The brains of people who experience depression or anxiety may age more quickly than other people.

And researchers in a new study say this increases their odds of developing dementia.

According to the National Institute of Mental Health about 16 million adults in the United States (almost 7 percent of all American adults) had experienced at least one major depressive episode in the past year.

In addition, depression is the leading cause of disability in the United States for people ages 15 to 44.

The 2005 Harvard National Comorbidity Survey estimates that 19 percent of U.S. adults had an anxiety disorder during any given year and almost 31 percent of U.S. adults experience an anxiety disorder at some point in their lives.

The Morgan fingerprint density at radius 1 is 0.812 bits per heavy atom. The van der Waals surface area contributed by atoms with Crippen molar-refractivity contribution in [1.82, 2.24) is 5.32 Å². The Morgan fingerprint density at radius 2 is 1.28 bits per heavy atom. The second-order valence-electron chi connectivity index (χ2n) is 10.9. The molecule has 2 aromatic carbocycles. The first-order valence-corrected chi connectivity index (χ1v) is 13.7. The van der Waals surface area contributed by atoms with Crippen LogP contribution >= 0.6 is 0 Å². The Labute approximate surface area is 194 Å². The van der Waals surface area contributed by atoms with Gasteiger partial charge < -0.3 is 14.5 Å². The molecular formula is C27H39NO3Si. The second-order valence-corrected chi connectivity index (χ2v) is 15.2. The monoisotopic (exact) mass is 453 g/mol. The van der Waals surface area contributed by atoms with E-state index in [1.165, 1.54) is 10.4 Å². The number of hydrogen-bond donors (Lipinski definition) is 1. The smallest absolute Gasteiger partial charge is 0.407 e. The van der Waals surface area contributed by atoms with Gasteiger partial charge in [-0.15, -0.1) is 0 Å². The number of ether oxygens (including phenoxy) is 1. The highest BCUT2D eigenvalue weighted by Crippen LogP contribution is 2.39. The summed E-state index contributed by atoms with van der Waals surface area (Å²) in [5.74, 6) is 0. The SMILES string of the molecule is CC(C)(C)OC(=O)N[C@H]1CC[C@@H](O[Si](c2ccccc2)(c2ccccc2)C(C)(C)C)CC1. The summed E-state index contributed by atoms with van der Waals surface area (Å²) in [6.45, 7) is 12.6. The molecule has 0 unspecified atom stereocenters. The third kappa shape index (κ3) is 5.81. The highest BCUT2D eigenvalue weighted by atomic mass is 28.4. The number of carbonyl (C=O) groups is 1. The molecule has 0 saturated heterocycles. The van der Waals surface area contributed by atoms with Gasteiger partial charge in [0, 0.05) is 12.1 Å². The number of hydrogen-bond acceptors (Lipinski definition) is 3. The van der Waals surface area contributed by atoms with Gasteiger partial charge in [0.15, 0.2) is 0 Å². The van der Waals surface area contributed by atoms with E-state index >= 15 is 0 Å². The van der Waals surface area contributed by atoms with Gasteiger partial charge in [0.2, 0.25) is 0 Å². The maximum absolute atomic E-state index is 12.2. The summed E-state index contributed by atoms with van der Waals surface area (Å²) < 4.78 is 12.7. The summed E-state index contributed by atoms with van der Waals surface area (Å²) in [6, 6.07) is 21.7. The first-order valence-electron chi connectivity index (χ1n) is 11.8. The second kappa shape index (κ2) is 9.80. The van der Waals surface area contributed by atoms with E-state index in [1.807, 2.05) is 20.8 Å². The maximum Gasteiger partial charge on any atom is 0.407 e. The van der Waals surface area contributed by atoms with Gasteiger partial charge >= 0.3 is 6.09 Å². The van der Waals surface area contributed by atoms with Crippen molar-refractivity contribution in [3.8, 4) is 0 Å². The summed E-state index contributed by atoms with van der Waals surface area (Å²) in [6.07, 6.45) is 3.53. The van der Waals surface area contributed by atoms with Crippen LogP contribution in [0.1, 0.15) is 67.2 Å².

“The main difference between normal anxiety and an anxiety disorder is how much it disrupts your ability to function and how long it lasts. Anxiety related to something that produces anxiety is normal, but if it persists for weeks, that may be anxiety disorder,” Dr. Gail Saltz, clinical associate professor of psychiatry at the New York Presbyterian Hospital Weill-Cornell Medical College and author of “The Power of Different: The Link Between Disorder and Genius,” told Healthline.